He attempted to negotiate an alliance with Britain, which triggered panic among the Austrians, who had formed an alliance with Russia and now sought an alliance with their former enemy, France.
In August 1756, Frederick the Great initiated what would become known as the Seven Years’ War by preemptively invading Saxony, which at the time was neutral. The conquest was quick and drew widespread criticism, but through this action, Frederick gained military, financial, and industrial assets that put Prussia in an extremely powerful position.
In 1757, Frederick once again invaded Bohemia but encountered major difficulties. He won the Battle of Prague but suffered major casualties. He later suffered his first major defeat at the Battle of Kolin. He was forced to retreat into Saxony and Silesia and was pursued by a much larger Franco-Austrian army.
With complete disaster and defeat staring him in the face, Frederick, against the odds, prevailed against his foes in what were perhaps his two greatest victories at Rossbach and Leuthen. These victories put an end to the Franco-Austrian counterattack, but Prussia found itself surrounded by enemies on all sides. Russia, France, Sweden, and the Holy Roman Empire had all joined forces against Prussia, which had only Britain and the small states of Hesse, Brunswick, and Hanover on which to call for aid.
The next few years saw defeats and victories on both sides, but neither Austria nor Prussia could gain the upper hand. Both kingdoms were exhausted and spent. By the end of 1761, however, the Russians were marching on Berlin, and Frederick knew that defeat was imminent.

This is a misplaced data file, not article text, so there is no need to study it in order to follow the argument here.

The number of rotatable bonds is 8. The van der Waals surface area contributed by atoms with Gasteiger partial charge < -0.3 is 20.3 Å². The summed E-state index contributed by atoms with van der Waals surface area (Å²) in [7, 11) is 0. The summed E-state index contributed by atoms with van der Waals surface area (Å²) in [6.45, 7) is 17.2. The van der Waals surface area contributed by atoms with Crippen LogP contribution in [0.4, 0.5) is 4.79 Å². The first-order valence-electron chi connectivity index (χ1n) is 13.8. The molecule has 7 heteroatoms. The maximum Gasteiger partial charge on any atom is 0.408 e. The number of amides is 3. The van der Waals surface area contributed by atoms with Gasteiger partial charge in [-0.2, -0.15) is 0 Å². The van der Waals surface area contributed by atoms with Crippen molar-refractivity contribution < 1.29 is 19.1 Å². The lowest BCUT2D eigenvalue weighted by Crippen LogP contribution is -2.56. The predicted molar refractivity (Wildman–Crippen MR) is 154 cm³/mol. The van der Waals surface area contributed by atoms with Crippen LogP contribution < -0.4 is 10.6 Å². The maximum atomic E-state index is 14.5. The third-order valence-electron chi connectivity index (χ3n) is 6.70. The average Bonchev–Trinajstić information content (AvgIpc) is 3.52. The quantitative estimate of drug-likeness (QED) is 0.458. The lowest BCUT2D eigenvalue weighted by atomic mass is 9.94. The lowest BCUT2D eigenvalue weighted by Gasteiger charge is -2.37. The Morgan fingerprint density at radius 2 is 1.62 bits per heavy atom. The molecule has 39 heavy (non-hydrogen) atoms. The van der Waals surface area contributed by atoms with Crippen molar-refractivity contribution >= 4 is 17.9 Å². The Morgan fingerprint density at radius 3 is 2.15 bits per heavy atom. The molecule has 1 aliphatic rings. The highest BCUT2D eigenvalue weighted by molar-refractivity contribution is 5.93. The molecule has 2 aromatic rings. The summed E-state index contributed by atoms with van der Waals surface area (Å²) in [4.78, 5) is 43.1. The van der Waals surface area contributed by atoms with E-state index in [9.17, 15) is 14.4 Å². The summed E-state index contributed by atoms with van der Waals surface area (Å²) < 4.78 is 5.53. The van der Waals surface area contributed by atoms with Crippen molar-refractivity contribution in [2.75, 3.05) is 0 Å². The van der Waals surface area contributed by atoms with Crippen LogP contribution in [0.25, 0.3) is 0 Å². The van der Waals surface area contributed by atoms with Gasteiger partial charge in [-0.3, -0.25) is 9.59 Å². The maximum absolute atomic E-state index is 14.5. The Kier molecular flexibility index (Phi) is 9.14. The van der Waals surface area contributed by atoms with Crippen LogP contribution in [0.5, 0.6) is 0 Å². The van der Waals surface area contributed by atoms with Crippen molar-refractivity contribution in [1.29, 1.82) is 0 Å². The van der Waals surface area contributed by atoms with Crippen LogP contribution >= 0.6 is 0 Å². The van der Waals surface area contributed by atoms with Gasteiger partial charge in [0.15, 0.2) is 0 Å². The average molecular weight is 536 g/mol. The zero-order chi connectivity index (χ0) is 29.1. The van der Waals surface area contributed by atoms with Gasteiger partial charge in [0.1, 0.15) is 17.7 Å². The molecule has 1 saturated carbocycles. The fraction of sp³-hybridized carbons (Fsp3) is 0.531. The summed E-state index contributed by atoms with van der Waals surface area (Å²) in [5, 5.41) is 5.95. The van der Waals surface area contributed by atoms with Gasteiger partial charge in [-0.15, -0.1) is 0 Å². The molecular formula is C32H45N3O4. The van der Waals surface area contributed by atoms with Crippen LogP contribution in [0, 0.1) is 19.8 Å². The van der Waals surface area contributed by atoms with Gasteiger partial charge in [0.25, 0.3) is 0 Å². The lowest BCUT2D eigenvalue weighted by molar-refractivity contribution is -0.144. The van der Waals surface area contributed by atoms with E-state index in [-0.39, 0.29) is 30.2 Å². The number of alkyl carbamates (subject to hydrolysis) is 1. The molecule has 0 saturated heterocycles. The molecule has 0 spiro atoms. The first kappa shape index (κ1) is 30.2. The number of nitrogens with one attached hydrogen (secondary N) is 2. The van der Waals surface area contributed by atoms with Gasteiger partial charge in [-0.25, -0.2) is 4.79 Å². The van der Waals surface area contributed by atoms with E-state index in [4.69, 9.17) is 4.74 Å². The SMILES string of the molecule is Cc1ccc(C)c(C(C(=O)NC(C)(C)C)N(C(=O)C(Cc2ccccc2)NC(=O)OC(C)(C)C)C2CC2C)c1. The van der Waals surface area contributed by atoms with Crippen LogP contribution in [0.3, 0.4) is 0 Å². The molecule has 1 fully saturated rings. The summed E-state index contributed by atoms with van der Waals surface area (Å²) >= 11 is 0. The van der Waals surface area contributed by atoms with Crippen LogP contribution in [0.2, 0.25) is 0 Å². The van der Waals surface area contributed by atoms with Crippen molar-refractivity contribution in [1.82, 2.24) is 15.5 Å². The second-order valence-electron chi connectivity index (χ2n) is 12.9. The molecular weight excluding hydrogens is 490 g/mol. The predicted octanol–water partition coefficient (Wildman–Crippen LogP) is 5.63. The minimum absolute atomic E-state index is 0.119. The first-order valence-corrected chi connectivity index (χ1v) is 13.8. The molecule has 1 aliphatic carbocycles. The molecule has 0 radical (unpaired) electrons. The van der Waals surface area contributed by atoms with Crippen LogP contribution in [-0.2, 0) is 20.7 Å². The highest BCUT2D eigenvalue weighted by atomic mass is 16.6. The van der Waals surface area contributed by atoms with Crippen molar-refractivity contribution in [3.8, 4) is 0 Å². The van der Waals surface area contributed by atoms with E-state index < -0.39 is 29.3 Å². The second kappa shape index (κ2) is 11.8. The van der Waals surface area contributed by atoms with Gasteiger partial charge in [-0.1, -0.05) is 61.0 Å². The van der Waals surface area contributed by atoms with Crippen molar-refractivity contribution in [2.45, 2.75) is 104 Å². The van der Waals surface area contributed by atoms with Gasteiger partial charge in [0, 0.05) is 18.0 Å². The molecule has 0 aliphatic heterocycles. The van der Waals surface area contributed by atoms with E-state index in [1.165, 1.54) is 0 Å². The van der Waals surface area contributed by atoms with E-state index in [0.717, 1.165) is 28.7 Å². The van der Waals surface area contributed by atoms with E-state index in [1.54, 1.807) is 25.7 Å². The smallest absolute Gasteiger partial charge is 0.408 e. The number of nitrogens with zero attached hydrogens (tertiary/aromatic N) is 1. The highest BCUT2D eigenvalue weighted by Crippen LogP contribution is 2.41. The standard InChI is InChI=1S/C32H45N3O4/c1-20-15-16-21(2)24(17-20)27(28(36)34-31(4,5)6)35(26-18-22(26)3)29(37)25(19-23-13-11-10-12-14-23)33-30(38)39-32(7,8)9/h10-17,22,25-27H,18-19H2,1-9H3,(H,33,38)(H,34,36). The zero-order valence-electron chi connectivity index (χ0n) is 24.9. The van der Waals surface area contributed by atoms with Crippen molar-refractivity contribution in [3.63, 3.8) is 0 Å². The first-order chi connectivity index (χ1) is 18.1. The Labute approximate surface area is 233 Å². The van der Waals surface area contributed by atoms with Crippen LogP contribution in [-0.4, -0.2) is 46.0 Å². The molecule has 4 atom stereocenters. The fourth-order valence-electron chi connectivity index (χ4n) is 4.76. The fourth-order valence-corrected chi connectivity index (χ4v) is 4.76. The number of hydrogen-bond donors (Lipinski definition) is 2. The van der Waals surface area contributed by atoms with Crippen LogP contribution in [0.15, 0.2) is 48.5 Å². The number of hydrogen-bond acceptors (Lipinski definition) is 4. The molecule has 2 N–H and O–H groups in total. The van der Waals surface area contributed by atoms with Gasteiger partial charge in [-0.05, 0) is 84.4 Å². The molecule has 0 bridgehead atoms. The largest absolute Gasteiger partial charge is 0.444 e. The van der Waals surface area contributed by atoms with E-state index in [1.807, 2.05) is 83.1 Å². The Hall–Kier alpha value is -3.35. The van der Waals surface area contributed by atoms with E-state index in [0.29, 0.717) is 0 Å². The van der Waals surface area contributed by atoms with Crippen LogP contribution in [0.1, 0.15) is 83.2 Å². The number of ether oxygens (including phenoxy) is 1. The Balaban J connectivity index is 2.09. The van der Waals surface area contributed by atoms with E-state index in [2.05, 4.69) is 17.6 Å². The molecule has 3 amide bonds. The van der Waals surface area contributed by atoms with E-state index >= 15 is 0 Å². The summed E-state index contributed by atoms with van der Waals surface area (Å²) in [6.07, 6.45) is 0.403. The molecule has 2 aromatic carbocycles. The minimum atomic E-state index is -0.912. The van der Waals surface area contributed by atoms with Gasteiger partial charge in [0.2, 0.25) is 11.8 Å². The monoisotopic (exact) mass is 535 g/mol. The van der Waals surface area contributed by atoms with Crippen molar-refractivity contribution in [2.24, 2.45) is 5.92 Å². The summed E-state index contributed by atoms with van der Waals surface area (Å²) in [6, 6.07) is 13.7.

But it was not the end for Prussia. Fortune smiled on Frederick when in January 1762, Empress Elizabeth of Russia suddenly died and was replaced by her nephew, Peter III, who was a Prussophile. The anti-Prussian alliance completely collapsed, and Russia quickly became an ally of Prussia.
The sudden reversal of fortunes meant the Austrians were forced to the negotiating table. Borders returned to what they were before the war. Prussia still retained Silesia, which the Prussian people saw as a great victory.
Later Competition With Austria
In the late 1770s, Austria was desperate to regain its lost power. Part of this hinged on control of Bavaria. From 1778 to 1779, the War of Bavarian Succession was fought after the ruling House of Wittelsbach left no heirs to the Electorate of Bavaria. Emperor Joseph II of Austria pressed his own family’s claim on the electorate and tried to pressure France into providing manpower to back the Austrian claim, but the French were reluctant. The Prussian and Austrian armies encountered each other, but both sides were weary of war, and the leaders were reluctant to engage in a mass battle. The low-level conflict ended with the preservation of Bavaria’s borders, and with the military support of Russia and Saxony, the Austrian claim was forced to be abandoned.
Frederick the Great’s reign was littered with military ventures that ended in victories and defeats. Some of his victories, such as the Battle of Rossbach, are considered among the greatest and most decisive victories in military history.
Military ventures, especially against Austria, formed the backdrop and the foundation upon which Frederick could guarantee the success of other policies, which strengthened his country and led to the Kingdom of Prussia eventually becoming the most powerful state on the European continent (after the Napoleonic Wars).